Synthetic cannabinoid use among college students at a Southeastern university is concentrated in males and in the lesbian, gay, bisexual, or transgender (LGBT) community, according to the first known study to obtain a detailed profile of users of any type of synthetic cannabinoid.
Overall, 14 percent of undergraduate students reported lifetime use of synthetic cannabinoids, with an average initiation age of 18. Males were twice as likely as females (19 vs. 9 percent) to report synthetic cannabinoid use.
Sexual orientation was also found to be related to synthetic cannabinoid use. Students who self-identified themselves as LGBT were nearly twice as likely as heterosexual students (27 vs. 14 percent) to report lifetime use, and reported use was equally high among both male and female LGBT students.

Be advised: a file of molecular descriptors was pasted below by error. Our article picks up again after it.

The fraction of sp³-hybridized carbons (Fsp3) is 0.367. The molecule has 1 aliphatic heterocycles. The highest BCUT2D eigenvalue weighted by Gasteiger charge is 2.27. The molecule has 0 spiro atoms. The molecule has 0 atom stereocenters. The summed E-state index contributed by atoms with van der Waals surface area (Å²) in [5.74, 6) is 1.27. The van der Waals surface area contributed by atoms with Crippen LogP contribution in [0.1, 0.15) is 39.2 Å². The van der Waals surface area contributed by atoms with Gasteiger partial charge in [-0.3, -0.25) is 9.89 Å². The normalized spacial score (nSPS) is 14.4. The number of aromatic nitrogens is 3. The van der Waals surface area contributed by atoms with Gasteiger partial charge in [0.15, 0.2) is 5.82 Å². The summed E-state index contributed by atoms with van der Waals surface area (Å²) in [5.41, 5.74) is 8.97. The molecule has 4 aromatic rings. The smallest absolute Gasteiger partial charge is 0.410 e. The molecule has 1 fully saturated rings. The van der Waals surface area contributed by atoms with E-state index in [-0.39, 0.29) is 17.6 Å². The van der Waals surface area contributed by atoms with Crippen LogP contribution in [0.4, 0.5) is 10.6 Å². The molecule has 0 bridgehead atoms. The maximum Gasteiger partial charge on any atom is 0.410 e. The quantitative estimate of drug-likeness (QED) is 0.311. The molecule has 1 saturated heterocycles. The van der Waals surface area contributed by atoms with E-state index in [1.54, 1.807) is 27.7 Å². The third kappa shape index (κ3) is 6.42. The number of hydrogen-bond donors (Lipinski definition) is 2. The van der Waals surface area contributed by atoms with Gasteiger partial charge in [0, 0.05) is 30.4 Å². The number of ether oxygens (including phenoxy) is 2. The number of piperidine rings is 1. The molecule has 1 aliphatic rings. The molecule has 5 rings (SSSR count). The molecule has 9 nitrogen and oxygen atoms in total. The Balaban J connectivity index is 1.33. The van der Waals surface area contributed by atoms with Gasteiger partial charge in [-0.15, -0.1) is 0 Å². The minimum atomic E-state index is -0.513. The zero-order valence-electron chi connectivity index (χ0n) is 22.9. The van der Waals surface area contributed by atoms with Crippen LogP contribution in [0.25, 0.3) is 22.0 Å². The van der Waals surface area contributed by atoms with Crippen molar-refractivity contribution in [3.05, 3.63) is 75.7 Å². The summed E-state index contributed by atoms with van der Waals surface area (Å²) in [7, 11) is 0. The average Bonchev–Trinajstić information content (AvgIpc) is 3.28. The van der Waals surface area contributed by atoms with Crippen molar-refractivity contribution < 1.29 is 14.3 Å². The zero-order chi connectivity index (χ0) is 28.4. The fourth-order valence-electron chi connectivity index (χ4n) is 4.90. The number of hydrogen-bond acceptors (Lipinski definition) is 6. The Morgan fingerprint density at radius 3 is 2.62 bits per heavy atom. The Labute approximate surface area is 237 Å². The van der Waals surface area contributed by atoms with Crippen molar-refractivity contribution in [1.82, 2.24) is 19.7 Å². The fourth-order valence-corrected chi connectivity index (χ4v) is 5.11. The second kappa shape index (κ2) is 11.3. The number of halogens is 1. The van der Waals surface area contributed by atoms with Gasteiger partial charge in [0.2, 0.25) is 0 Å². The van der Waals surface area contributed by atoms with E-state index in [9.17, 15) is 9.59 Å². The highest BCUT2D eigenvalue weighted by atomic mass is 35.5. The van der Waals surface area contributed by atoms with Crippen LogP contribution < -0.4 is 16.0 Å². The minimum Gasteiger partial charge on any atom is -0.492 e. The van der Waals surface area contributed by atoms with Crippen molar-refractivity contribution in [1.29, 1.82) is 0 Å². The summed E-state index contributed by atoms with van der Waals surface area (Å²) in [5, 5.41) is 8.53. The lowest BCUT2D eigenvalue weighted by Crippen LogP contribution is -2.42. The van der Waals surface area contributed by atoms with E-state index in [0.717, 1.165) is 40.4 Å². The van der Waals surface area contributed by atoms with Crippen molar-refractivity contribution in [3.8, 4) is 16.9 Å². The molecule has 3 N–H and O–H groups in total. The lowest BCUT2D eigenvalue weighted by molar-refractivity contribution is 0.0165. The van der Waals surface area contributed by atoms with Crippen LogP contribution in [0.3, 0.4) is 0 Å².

The study also found that lifetime use of synthetic cannabinoids was virtually non-existent among those who did not report past month alcohol (0.3 percent) or marijuana (0.4 percent) use, compared to 16 percent and 24 percent, respectively, of past month users of these substances.
According to the authors, "future research should investigate the higher use among [LGBT individuals], and prevention efforts may be most effective when reaching out to the LGBT community".
Editor's Note: It is impossible to determine the types of synthetic cannabinoids contained in synthetic marijuana products without specific testing—studies have shown that the types and amounts of synthetic cannabinoids can vary greatly between products, lots, and even within the same package1. In reality, youth who report using synthetic marijuana likely have no idea what specific synthetic cannabinoid they are using or what the effects will be.
SOURCE: Adapted by CESAR from Stogner, J.M. and Miller, B.L., "A Spicy Kind of High: A Profile of Synthetic Cannabinoid Users," Journal of Substance Use